You need not look too far outside of your own box of experiences to know that there’s almost always more than one right way to do something. Looking even further, you might notice that, not only can there be more than one way to accomplish an objective, but sometimes, combining methods can be even better!
These principles apply as much to your teaching and training methods in an office or classroom as anywhere else in life. We often think about using either video or text to effectively communicate something to learners, but they can often work synchronously if you have something that you need to show and explain the reasoning for.
Video is great for the “how” piece of the puzzle since it’s natural clarity takes all of the ambiguity out of doing something, but can bore your viewers if you pause too much to explain something. Text, however, is great for explaining a reason for something, but takes a ton of space to explain a process. Even the best explanations may still be confusing to some learners, so you need to be careful.
Let’s contrast the methods to see how it fits together:
You need to onboard a new sales team to learn your current CRM.
Just training with video: You make a series of videos for your team explaining your system and, in your videos, you go through how to navigate the different procedures, and also explain when and why each step is necessary.
Just training with text: You create a text and image manual that explains all of the different procedures and processes for your system, including when and why each procedure is necessary. You also explain navigation and show screen shots to go with them.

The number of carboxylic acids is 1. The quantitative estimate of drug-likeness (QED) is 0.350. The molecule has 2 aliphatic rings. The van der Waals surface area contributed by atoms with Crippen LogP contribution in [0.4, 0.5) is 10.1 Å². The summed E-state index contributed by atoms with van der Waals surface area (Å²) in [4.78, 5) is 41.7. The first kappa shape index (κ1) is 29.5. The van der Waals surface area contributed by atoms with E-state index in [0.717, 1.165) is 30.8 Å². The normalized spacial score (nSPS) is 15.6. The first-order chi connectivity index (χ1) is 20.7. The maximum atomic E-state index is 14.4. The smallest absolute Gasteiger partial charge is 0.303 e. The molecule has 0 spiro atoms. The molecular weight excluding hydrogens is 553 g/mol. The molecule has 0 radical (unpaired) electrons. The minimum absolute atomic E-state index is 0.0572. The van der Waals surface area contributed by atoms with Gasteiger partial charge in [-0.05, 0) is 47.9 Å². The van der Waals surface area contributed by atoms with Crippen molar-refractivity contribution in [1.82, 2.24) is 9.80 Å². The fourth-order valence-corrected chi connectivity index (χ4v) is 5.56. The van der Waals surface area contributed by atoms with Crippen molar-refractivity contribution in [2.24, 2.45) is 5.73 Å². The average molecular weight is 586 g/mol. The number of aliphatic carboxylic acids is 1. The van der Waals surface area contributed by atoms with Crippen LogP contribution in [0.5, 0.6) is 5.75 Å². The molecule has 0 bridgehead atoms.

The problem: By using only one type of media, you are, effectively, taking away it’s strengths. Video is most effective in short bursts for showing visual pieces, so by spending a lot of time explaining the “when” and the “why”, you are boring first time viewers to the point that they hardly remember what they just watched. You also make it tough to navigate to one piece of the video when people want to reference it for a specific question.
Conversely, people would rather read the “when” and the “why”, because it’s something they can consume at their own pace, but the instructions for the “how” can lose clarity or become ambiguous when written out, or laid out in screenshots.
The solution: Utilize both types of media to leverage each of their strengths. Keep your videos to the point.
Instead of saying something like, “Today we’re going to talk about X. We need to do X because of Y, as well as when the client needs Z. In order to get to X, we’re going to begin back on the homepage, click here, and then enter in the information so that Sales can…” etc, etc.
Try simply starting the video at the beginning of the process and stripping out the excess, like this: “To get to X, click here and fill in the fields.” That’s the whole video. To make sure your learners get the rest of the puzzle (the “how”and the “why”) support the video with a PDF doc or description below your video that explains it.
Can’t I just show my employees how to do something?
That would be ill-advised.
You want your employees to understand as much about their role in the business as possible. Telling them why they are doing what they do will help to motivate them, and will help to solidify the things they learn so they won’t need to ask the same questions as often (see the Advantages section of my Microlearning post for more on this). Use this method to do so. Keep it concise in your demonstrations, and provide them the references and ancillary documents to tell the rest of the story.
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